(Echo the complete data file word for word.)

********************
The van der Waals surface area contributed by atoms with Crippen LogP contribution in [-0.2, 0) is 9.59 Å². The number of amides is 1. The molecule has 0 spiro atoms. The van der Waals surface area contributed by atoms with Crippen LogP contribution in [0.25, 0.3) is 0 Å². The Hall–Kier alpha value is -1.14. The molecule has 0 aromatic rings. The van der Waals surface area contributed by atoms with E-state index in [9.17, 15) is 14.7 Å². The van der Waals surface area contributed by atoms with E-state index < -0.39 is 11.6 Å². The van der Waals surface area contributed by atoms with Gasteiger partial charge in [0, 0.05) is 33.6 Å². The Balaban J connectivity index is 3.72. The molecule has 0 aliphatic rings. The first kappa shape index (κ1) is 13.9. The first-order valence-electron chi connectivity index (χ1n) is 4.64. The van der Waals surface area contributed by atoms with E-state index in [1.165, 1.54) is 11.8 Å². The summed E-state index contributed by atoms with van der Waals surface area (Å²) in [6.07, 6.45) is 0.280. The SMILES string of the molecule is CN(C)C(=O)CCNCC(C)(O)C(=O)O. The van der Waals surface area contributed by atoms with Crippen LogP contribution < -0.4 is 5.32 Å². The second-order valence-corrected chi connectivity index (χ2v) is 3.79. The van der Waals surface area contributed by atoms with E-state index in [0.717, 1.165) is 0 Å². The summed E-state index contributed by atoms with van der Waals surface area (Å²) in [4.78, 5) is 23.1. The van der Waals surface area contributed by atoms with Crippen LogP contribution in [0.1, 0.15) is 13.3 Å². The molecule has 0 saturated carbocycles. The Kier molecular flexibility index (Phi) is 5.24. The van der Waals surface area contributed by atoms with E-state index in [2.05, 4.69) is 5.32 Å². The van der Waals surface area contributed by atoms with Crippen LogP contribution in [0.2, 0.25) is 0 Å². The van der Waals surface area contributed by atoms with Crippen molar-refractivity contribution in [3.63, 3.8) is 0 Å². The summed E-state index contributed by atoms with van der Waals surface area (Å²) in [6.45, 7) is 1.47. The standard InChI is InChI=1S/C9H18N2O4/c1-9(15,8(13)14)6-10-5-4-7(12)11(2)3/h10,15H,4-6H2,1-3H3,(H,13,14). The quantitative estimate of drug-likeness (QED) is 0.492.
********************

The van der Waals surface area contributed by atoms with Crippen LogP contribution in [-0.2, 0) is 9.59 Å². The number of amides is 1. The molecule has 0 spiro atoms. The van der Waals surface area contributed by atoms with Crippen LogP contribution in [0.25, 0.3) is 0 Å². The Hall–Kier alpha value is -1.14. The molecule has 0 aromatic rings. The van der Waals surface area contributed by atoms with E-state index in [9.17, 15) is 14.7 Å². The van der Waals surface area contributed by atoms with E-state index < -0.39 is 11.6 Å². The van der Waals surface area contributed by atoms with Gasteiger partial charge in [0, 0.05) is 33.6 Å². The Balaban J connectivity index is 3.72. The molecule has 0 aliphatic rings. The first kappa shape index (κ1) is 13.9. The first-order valence-electron chi connectivity index (χ1n) is 4.64. The van der Waals surface area contributed by atoms with E-state index in [1.165, 1.54) is 11.8 Å². The summed E-state index contributed by atoms with van der Waals surface area (Å²) in [6.07, 6.45) is 0.280. The SMILES string of the molecule is CN(C)C(=O)CCNCC(C)(O)C(=O)O. The van der Waals surface area contributed by atoms with Crippen LogP contribution < -0.4 is 5.32 Å². The second-order valence-corrected chi connectivity index (χ2v) is 3.79. The van der Waals surface area contributed by atoms with E-state index in [0.717, 1.165) is 0 Å². The summed E-state index contributed by atoms with van der Waals surface area (Å²) in [4.78, 5) is 23.1. The van der Waals surface area contributed by atoms with Crippen LogP contribution in [0.1, 0.15) is 13.3 Å². The molecule has 0 saturated carbocycles. The Kier molecular flexibility index (Phi) is 5.24. The van der Waals surface area contributed by atoms with E-state index in [2.05, 4.69) is 5.32 Å². The van der Waals surface area contributed by atoms with Crippen LogP contribution in [0.2, 0.25) is 0 Å². The van der Waals surface area contributed by atoms with Crippen molar-refractivity contribution in [3.63, 3.8) is 0 Å². The summed E-state index contributed by atoms with van der Waals surface area (Å²) in [6.45, 7) is 1.47. The standard InChI is InChI=1S/C9H18N2O4/c1-9(15,8(13)14)6-10-5-4-7(12)11(2)3/h10,15H,4-6H2,1-3H3,(H,13,14). The quantitative estimate of drug-likeness (QED) is 0.492.